Established in 1933, Cloverleaf Tavern has been in the good beer business for quite some time.  It originated as a “men’s only” nine stool bar that slowly grew and evolved into one of the area’s true craft beer retreats, offering great food, a friendly atmosphere, and a well balanced beer list aimed to please even the pickiest drinker.

There are twenty five illustrious taps ranging through all styles of ales and lagers, including a few seasonals. New drafts are constantly flowing in as they cycle through the different taps. For those who don’t mind drinking from a bottle, there is a worthy collection available (impressive more for its depth of rather than size).

Underneath the century old bar lies the heart of the operation: the cold box. It’s stocked full of some of the best and rarest beers you can find in the state. Writhing about like the serpents atop Medusa’s head, the entangled beer lines will confound and mesmerize even the most stalwart beer lover.

The beer menu is clearly laid out with style, ABV, and different markers to tell you if it’s new or a seasonal beer. It also delves into the different styles of beer and gives you a good description and distinction between ales and lagers. It also gives examples of their bottle selection for each type.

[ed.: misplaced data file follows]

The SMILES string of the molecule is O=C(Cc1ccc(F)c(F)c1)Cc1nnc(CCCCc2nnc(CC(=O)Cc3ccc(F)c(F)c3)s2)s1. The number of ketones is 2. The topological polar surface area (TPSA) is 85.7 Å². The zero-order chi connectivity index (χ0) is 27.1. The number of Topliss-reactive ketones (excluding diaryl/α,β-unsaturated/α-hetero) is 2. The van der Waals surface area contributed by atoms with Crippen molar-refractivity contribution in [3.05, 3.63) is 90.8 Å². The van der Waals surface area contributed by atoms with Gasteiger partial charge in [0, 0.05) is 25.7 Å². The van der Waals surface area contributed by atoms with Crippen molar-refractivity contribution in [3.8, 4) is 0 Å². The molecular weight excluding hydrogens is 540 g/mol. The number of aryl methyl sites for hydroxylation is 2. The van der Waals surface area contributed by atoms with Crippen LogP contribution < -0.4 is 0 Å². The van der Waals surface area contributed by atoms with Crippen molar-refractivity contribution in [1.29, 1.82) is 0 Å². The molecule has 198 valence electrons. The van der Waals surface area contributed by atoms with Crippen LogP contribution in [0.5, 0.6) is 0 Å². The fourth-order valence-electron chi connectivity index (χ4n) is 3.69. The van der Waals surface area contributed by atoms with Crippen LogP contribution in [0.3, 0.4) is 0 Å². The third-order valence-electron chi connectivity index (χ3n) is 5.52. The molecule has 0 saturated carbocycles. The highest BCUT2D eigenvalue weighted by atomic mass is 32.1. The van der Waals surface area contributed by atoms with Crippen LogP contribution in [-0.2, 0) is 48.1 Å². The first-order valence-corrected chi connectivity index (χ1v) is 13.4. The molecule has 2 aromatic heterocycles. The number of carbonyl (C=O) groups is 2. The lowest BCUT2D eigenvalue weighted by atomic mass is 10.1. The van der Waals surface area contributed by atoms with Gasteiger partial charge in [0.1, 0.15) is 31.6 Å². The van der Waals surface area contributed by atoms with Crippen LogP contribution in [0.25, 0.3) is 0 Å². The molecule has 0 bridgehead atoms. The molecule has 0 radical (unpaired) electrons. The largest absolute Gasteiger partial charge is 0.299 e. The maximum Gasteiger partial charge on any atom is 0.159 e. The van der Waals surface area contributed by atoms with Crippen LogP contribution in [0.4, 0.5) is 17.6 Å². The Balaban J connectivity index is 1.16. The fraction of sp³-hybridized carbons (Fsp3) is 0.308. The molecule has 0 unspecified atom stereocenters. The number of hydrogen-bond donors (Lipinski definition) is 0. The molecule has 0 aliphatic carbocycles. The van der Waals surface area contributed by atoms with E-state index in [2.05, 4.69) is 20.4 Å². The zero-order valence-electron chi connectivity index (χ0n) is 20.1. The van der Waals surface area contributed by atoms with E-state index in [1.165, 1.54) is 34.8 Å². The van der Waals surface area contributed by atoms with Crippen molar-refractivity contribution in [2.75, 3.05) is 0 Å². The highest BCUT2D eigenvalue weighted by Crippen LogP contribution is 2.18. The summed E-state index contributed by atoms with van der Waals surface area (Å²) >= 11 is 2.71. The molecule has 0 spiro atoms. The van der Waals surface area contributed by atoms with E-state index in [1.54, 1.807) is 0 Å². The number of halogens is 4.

This is all tied closely into the MBA and PHD program that owner, Ryan Dorchak personally curates.

The original beer list was printed by the current owner’s father back in 1972 and an artistic employee hand drew what later became the signature style for Cloverleaf, highlighting what was for the times a quite a sizable menu.

They cycle through quite a bit of different beers, and with those come tap handles. The extras are put on display all around the tavern, which is a touch I really enjoyed.  I loved sitting there drinking a good beer and seeing what kind of tap history they have had.

With great beer comes great food.

Family is everything to Cloverleaf; they proudly show and tell their history on the walls. They have the original receipt for the bar framed and on display – itself originally used in Brooklyn and built in the late 1800’s. They bought it for $325 and it is definitely worth its weight in gold.